"We installed over 60,000 feet of pipe in a little over five months," Bruce said. "Our weld rejection rate was at around 1.6 %, which was very good for the winter we had and the obstacles we had to overcome."
"He always makes things happen. He's that kind of guy," Ralph White said. "Of all the craftsmen that I know, I don't know any of them who could hold a candle to Bruce."
"Bruce exemplifies union construction at its best," said TAUC President Tom Felton. "He proved that it's possible to work at the highest level and get the job done without sacrificing the core values of safety, quality, leadership and cooperation. He earned the respect not only of his fellow craftworkers, but of the contractor and the customer as well."
L-R: McCarl's President Bob Santillo; TAUC CEO Steve Lindauer; Bruce Bennett: UA GP Bill Hite; TAUC President Tom Felton.
About the James J. Willis Craftperson of the Year Award
The James J. Willis Craftperson of the Year Award honors outstanding labor-management cooperation and quality craftsmanship in the union construction and maintenance industries. It is given to building trades members who have a gift for recognizing the vision of a project and can bring that vision -- from blueprint to building -- to fruition in a professional manner. Apprentices, journeymen, foremen and general foremen from all crafts are eligible for nomination.
The recognition program was originally created in 1989 as the Craftsman of the Year Award. TAUC changed the name in 2008 to memorialize James J. Willis, Sr. He was a dear friend and supporter of TAUC and an authentic leader within the union construction industry for more than five decades.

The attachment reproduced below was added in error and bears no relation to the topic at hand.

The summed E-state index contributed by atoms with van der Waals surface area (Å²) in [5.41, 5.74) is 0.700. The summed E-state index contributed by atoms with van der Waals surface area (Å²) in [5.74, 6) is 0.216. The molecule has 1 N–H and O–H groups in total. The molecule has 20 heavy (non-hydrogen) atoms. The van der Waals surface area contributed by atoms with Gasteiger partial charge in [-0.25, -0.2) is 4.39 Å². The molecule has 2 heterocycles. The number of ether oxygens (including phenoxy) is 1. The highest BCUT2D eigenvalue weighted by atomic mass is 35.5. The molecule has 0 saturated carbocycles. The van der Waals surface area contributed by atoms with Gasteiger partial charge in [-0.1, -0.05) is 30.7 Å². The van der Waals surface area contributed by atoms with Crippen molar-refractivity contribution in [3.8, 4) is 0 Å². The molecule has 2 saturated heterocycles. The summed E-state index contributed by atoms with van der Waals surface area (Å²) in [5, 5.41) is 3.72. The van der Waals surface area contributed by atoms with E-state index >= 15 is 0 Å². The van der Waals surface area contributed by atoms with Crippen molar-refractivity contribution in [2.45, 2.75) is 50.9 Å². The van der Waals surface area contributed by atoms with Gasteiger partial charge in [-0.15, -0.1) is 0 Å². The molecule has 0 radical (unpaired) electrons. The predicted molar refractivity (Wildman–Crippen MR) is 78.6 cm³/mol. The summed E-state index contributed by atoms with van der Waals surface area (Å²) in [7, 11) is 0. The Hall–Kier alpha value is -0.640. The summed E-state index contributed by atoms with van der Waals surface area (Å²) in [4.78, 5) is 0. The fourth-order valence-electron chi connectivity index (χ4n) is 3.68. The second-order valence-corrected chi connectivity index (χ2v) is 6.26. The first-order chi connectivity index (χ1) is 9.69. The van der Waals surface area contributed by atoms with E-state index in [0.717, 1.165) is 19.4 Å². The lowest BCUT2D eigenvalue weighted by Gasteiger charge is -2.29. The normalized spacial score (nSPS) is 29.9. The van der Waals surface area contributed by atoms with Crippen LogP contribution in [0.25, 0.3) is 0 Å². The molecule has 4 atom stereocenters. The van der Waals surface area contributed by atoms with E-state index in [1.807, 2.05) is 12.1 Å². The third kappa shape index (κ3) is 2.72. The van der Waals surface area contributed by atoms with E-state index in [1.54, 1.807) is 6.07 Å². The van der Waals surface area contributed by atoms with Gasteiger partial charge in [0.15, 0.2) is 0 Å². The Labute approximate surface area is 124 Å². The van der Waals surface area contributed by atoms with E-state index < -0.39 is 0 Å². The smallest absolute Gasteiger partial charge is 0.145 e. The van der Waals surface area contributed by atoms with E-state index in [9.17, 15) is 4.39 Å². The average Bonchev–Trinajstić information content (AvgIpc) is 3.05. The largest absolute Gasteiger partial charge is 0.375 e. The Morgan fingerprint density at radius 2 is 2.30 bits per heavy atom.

Jim started out as an apprentice ironworker in 1945 at the age of just 16 and eventually rose to the rank of First General Vice President within the international union. He also served as President and Labor Co-Chairman of the National Maintenance Agreements Policy Committee, Inc. (NMAPC) from 1988-2000.
Jim was hugely influential within the union construction industry, and his steadfast commitment to fairness and cooperation was legendary. It is fitting that the award bearing his name honors a union worker who demonstrates unparalleled leadership and professionalism, because Jim exhibited the same qualities throughout his life.
The James J. Willis Craftperson of the Year Award recognizes five categories of achievement:
- Safety and Health
- Schedule and Budget
- Cost Savings Innovation
- Outstanding Craftsmanship
Projects must be completed in the calendar year of the award. Nominations are forwarded to our judge's panel to be evaluated and ranked in each category. This year, the members of the James J. Willis Award Task Force were: Bill Ligetti, Ironworker Employers Association of Western Pennsylvania; Vic Sunshine, AGC of St. Louis; and Jacob Snyder with Enerfab.
The Association of Union Constructors (TAUC) is the premier national trade association for the 21st century union construction and maintenance industries. Our more than 2,000 member firms include union contractor companies, local union contractor associations and vendors in the industrial maintenance and construction fields. We demonstrate that union construction and maintenance are the best options because they are safer and more productive, and provide a higher quality and cost-competitive product. For more information, log on to www.tauc.org.